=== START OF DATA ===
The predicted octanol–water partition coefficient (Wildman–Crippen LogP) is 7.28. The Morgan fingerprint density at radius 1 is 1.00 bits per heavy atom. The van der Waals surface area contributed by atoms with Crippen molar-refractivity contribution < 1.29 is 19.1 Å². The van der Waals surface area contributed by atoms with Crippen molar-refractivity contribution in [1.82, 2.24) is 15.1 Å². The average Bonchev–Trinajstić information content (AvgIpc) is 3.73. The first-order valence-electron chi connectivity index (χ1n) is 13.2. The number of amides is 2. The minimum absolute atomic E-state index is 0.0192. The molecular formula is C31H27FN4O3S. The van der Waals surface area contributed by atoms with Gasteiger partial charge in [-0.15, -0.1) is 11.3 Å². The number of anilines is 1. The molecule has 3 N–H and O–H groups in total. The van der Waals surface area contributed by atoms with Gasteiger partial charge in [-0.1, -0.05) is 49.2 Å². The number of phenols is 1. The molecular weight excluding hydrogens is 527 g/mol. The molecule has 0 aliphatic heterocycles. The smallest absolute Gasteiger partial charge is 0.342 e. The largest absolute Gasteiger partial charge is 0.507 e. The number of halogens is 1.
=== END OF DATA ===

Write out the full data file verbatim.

The predicted octanol–water partition coefficient (Wildman–Crippen LogP) is 7.28. The Morgan fingerprint density at radius 1 is 1.00 bits per heavy atom. The van der Waals surface area contributed by atoms with Crippen molar-refractivity contribution < 1.29 is 19.1 Å². The van der Waals surface area contributed by atoms with Crippen molar-refractivity contribution in [1.82, 2.24) is 15.1 Å². The average Bonchev–Trinajstić information content (AvgIpc) is 3.73. The first-order valence-electron chi connectivity index (χ1n) is 13.2. The number of amides is 2. The minimum absolute atomic E-state index is 0.0192. The molecular formula is C31H27FN4O3S. The van der Waals surface area contributed by atoms with Gasteiger partial charge in [-0.15, -0.1) is 11.3 Å². The number of anilines is 1. The molecule has 3 N–H and O–H groups in total. The van der Waals surface area contributed by atoms with Gasteiger partial charge in [-0.1, -0.05) is 49.2 Å². The number of phenols is 1. The molecular weight excluding hydrogens is 527 g/mol. The molecule has 0 aliphatic heterocycles. The smallest absolute Gasteiger partial charge is 0.342 e. The largest absolute Gasteiger partial charge is 0.507 e. The number of halogens is 1.